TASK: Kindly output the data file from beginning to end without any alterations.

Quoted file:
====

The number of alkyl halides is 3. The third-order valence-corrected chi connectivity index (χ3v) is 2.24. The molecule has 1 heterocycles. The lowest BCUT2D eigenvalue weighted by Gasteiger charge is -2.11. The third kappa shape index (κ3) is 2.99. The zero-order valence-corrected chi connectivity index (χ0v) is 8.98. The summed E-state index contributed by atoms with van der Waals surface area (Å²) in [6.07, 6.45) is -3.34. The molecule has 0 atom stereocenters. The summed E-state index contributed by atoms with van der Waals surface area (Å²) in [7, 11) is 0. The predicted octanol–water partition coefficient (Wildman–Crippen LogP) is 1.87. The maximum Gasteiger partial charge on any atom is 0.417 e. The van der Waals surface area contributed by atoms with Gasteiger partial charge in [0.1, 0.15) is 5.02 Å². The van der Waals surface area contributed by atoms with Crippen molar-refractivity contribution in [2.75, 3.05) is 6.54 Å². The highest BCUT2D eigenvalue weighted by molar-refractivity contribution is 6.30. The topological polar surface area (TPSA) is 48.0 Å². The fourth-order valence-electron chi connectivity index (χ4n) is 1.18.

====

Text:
The number of alkyl halides is 3. The third-order valence-corrected chi connectivity index (χ3v) is 2.24. The molecule has 1 heterocycles. The lowest BCUT2D eigenvalue weighted by Gasteiger charge is -2.11. The third kappa shape index (κ3) is 2.99. The zero-order valence-corrected chi connectivity index (χ0v) is 8.98. The summed E-state index contributed by atoms with van der Waals surface area (Å²) in [6.07, 6.45) is -3.34. The molecule has 0 atom stereocenters. The summed E-state index contributed by atoms with van der Waals surface area (Å²) in [7, 11) is 0. The predicted octanol–water partition coefficient (Wildman–Crippen LogP) is 1.87. The maximum Gasteiger partial charge on any atom is 0.417 e. The van der Waals surface area contributed by atoms with Gasteiger partial charge in [0.1, 0.15) is 5.02 Å². The van der Waals surface area contributed by atoms with Crippen molar-refractivity contribution in [2.75, 3.05) is 6.54 Å². The highest BCUT2D eigenvalue weighted by molar-refractivity contribution is 6.30. The topological polar surface area (TPSA) is 48.0 Å². The fourth-order valence-electron chi connectivity index (χ4n) is 1.18.